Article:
8. I just received my FujiNet device today. I'd like to set up a local (private) tnfs server on my Mac to use with it. I downloaded one from http://spectrum.alioth.net/doc/index.php/TNFS_server and got it installed and running, pointed to a folder on my system. But when I try to access it as a host on the FujiNet, I get "ERROR MOUNTING HOST SLOTS". I've had no luck so far finding information on how to get this working on a Mac, other than the read me file accompanying the tnfsd daemon. Has anyone been able to get a tnfs server working on a Mac with FujiNet?
  9. Thanks for the advice, although I don't think I'll attempt to reflow any solder. I've barely ever done any soldering in my life and I'd likely make it even worse. It's starting to look like fixing it myself is more than I can handle. No doubt, I could probably learn, but at my age, there are other things I'd rather do with my time. However, I know there is still an active Atari group in my area (S.P.A.C.E.) so maybe I'll contact them and see if there's someone local who could look at it and maybe repair it. In the mean time, I think I'm just going to buy another 800XL so I can get back to having fun.
  10. FWIW, it seems weird that would be working every day for the last month (last time I used it before that was three or four years ago) and then suddenly fail today if it was a bent pin or something. I didn't see any corrosion or bent pins or dirt anywhere when I pulled it out earlier this evening. In fact, this is the first time the POKEY has been pulled out since it was new. Further, I never even opened the machine until about two weeks ago since I bought it in 1985. It's always been stored indoors in dry, smoke-free areas. Barely any yellowing on the plastic. The only thing I can think of is that running it every day for the last month (after being dormant for years) pushed some aging component past the failure point. Then there's that notorious power brick. Still, thanks for the suggestion. I'll take another look at the socket to make sure.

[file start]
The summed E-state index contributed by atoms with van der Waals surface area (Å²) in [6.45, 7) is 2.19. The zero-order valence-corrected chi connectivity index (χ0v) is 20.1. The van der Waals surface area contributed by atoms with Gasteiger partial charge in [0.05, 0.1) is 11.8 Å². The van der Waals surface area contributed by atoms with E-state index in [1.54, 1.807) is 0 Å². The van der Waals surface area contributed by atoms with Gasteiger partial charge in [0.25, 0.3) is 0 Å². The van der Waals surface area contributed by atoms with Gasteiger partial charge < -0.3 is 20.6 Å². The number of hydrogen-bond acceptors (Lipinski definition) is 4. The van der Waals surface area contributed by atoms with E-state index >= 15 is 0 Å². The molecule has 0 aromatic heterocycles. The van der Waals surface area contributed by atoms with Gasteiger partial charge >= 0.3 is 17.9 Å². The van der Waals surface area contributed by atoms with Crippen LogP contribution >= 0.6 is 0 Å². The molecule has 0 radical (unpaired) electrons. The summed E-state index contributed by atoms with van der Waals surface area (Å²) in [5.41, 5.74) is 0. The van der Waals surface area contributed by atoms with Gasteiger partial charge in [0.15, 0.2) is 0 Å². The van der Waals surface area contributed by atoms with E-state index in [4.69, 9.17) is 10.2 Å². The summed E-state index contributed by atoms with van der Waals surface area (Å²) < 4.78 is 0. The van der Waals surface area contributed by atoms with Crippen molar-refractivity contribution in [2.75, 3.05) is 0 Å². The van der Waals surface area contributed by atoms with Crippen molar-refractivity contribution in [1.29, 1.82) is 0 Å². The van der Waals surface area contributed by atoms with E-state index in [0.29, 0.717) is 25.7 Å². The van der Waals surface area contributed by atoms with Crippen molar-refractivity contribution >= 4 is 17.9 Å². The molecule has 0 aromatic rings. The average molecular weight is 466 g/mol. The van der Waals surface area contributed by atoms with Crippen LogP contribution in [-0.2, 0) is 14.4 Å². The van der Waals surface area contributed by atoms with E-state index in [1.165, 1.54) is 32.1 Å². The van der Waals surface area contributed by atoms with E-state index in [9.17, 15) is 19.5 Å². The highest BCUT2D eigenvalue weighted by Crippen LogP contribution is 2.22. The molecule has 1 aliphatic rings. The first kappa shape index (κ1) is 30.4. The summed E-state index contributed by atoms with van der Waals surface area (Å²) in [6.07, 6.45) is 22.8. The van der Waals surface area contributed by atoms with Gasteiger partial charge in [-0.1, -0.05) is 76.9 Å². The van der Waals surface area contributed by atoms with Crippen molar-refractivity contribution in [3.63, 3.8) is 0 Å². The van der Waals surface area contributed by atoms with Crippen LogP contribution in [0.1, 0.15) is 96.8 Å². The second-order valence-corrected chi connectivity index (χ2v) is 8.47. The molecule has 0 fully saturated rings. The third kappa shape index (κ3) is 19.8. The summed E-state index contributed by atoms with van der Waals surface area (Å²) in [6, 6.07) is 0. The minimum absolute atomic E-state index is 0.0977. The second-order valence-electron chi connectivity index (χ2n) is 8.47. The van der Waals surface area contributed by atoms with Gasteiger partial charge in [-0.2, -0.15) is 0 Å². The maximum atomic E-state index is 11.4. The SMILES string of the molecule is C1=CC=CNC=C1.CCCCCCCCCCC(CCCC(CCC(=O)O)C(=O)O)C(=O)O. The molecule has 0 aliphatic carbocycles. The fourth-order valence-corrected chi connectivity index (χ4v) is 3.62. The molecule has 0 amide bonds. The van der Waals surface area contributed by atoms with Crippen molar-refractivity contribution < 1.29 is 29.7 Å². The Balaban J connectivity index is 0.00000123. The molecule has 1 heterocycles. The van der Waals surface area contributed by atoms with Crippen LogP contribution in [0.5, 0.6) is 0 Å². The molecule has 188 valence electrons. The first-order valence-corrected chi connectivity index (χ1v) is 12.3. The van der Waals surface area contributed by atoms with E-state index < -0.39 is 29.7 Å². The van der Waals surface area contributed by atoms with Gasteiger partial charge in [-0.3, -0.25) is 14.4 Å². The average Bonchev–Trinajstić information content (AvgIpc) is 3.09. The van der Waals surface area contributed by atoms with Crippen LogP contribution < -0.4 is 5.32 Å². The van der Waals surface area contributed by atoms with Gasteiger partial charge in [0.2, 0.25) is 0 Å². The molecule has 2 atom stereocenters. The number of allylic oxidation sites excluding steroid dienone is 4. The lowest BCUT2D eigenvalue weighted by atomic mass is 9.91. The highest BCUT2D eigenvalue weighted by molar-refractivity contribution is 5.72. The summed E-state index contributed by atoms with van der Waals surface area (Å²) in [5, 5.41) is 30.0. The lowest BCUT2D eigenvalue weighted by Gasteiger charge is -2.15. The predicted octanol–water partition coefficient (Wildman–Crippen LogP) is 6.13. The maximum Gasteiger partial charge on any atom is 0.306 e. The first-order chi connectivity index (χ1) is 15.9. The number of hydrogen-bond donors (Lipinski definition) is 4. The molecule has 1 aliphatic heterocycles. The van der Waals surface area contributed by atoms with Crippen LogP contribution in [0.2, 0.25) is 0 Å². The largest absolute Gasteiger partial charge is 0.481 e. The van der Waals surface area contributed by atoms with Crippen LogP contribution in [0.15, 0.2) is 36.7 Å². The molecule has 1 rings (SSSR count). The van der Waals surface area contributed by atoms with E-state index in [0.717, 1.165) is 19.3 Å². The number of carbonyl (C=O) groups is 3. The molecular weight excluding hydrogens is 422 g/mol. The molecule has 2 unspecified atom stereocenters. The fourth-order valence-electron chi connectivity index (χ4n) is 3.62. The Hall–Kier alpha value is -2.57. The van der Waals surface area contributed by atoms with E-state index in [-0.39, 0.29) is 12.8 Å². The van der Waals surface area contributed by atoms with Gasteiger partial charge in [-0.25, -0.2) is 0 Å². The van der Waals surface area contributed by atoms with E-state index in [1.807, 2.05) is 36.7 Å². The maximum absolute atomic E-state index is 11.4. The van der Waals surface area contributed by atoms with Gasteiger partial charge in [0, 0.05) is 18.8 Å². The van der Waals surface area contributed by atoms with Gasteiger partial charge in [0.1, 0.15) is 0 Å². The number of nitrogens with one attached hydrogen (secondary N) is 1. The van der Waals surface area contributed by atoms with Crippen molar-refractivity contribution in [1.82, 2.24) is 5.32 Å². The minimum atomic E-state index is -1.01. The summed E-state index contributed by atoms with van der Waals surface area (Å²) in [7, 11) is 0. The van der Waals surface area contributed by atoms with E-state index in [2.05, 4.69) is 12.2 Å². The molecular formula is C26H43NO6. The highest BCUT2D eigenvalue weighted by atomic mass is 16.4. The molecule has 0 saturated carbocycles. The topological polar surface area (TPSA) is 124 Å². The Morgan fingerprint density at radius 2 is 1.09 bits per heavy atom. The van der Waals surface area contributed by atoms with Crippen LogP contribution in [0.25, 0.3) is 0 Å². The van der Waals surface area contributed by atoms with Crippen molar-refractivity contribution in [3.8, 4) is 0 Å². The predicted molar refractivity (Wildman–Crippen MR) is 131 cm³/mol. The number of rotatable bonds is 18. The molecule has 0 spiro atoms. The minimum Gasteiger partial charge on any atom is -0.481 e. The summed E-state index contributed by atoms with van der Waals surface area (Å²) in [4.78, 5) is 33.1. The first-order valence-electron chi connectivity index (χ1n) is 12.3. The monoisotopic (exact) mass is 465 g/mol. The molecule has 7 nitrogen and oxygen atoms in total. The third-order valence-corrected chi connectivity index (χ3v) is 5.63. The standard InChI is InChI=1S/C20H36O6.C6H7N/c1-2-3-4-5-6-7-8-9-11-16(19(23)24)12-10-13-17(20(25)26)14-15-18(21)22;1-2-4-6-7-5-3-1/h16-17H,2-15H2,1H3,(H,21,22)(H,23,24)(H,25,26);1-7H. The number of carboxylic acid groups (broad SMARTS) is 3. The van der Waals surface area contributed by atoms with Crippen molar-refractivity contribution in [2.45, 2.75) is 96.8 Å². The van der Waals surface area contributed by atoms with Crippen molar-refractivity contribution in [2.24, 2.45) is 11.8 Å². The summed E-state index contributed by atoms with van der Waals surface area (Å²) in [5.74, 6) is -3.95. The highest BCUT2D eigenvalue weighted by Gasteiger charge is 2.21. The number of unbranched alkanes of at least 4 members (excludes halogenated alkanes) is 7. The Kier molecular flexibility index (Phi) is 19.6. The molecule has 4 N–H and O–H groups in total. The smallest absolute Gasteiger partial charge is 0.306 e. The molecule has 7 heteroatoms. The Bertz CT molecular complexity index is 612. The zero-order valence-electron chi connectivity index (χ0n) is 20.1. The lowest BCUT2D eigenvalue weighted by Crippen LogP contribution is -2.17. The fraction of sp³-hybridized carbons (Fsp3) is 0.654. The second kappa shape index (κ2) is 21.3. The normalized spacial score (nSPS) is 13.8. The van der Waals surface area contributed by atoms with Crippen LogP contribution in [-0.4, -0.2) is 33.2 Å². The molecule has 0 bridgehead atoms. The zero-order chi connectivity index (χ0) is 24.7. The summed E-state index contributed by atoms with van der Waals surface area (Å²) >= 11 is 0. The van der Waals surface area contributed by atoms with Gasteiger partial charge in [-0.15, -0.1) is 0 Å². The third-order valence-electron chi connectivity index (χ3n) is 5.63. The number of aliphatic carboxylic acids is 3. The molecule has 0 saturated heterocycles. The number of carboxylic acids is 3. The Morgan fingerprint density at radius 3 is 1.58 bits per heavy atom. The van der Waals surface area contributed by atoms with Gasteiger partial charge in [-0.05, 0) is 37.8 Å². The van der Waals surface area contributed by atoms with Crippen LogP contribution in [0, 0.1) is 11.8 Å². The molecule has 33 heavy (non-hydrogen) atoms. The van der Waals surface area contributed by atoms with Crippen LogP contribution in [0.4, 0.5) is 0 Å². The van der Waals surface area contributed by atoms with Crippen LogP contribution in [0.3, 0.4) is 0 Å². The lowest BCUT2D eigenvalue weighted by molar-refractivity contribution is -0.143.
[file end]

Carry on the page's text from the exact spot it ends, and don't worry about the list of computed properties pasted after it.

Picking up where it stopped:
11. It looks like POKEY chips are somewhat available, and I'd be willing to buy one, but I'm wondering if there is any diagnostic program that can tell if the POKEY chip is still working? I'd hate to order one only to find out that it's not the problem.
  12. Most of the larger chips are socketed, except for the PIA and the RAM. Thanks for the suggestion. I'll give that a try. Edit: I pulled out POKEY and reseated it. SIO still non-functional.
  13. The USB power cable I ordered is from The Brewing Co. How common is it to get 800XLs with socketed chips? Are they usually socketed or usually not? I'm wondering because I recently ordered a Sophia video upgrade (also from The Brewing Co.). I wouldn't have done so if the GTIA on my 800XL wasn't socketed. If I decide to replace the whole machine, I'd want to make sure to get one with a socketed GTIA at least so I can install the Sophia.
  14. The SDrive-Max is getting power externally via USB, not the SIO port. Most of the big chips in my 800XL are socketed, but not the PIA unfortunately. I would not attempt to replace this myself, as it's way beyond my skills. I indeed have the "dreaded 'ingot'" power supply. As I mentioned, it shows exactly 5.0v when I checked it with my volt meter, but maybe that's not always the case? In any case, I ordered a new power supply cable that connects to a USB source, as I have heard these old power supplies can be a problem. I suppose the easiest (if not cheapest) fix is to buy another 800XL off eBay. It bums me out that my original one might be borked, possibly from the old power supply. It's always been a champ until today. And just when I was getting back into using it and doing some really cool stuff.
  15. I don't know if this is useful, but when the SDrive-Max is connected, the little status window prints "SIO:CMD Timeout" whenever I switch off the Atari.
  • Create New...